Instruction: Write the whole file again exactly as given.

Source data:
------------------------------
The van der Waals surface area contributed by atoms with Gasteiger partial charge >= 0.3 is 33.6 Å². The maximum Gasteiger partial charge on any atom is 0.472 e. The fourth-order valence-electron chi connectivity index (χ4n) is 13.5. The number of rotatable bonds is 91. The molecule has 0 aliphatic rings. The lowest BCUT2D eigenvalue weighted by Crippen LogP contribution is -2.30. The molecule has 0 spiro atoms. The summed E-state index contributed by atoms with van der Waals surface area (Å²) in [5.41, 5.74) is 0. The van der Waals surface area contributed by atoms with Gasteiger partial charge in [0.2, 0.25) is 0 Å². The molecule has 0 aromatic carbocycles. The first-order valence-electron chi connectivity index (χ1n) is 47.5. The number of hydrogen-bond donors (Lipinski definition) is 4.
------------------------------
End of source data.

The van der Waals surface area contributed by atoms with Gasteiger partial charge >= 0.3 is 33.6 Å². The maximum Gasteiger partial charge on any atom is 0.472 e. The fourth-order valence-electron chi connectivity index (χ4n) is 13.5. The number of rotatable bonds is 91. The molecule has 0 aliphatic rings. The lowest BCUT2D eigenvalue weighted by Crippen LogP contribution is -2.30. The molecule has 0 spiro atoms. The summed E-state index contributed by atoms with van der Waals surface area (Å²) in [5.41, 5.74) is 0. The van der Waals surface area contributed by atoms with Gasteiger partial charge in [0.2, 0.25) is 0 Å². The molecule has 0 aromatic carbocycles. The first-order valence-electron chi connectivity index (χ1n) is 47.5. The number of hydrogen-bond donors (Lipinski definition) is 4.